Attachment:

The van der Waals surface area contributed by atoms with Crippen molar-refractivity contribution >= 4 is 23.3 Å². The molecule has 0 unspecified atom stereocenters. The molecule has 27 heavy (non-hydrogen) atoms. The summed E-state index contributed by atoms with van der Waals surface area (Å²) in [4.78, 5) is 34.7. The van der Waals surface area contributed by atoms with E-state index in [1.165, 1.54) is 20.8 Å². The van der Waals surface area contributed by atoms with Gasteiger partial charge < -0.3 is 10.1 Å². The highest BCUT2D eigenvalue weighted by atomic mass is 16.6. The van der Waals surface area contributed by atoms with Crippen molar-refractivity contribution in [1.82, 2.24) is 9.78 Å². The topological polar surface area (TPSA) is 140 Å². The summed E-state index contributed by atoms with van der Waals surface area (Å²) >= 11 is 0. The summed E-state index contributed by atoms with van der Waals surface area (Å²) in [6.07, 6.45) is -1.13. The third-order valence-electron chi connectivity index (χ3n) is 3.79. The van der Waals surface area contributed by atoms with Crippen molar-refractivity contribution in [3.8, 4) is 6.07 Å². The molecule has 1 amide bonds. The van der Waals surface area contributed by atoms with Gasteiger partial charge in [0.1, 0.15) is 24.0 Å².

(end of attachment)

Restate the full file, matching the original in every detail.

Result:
The van der Waals surface area contributed by atoms with Crippen molar-refractivity contribution >= 4 is 23.3 Å². The molecule has 0 unspecified atom stereocenters. The molecule has 27 heavy (non-hydrogen) atoms. The summed E-state index contributed by atoms with van der Waals surface area (Å²) in [4.78, 5) is 34.7. The van der Waals surface area contributed by atoms with E-state index in [1.165, 1.54) is 20.8 Å². The van der Waals surface area contributed by atoms with Gasteiger partial charge < -0.3 is 10.1 Å². The highest BCUT2D eigenvalue weighted by atomic mass is 16.6. The van der Waals surface area contributed by atoms with Crippen molar-refractivity contribution in [1.82, 2.24) is 9.78 Å². The topological polar surface area (TPSA) is 140 Å². The summed E-state index contributed by atoms with van der Waals surface area (Å²) >= 11 is 0. The summed E-state index contributed by atoms with van der Waals surface area (Å²) in [6.07, 6.45) is -1.13. The third-order valence-electron chi connectivity index (χ3n) is 3.79. The van der Waals surface area contributed by atoms with Crippen molar-refractivity contribution in [3.8, 4) is 6.07 Å². The molecule has 1 amide bonds. The van der Waals surface area contributed by atoms with Gasteiger partial charge in [0.1, 0.15) is 24.0 Å².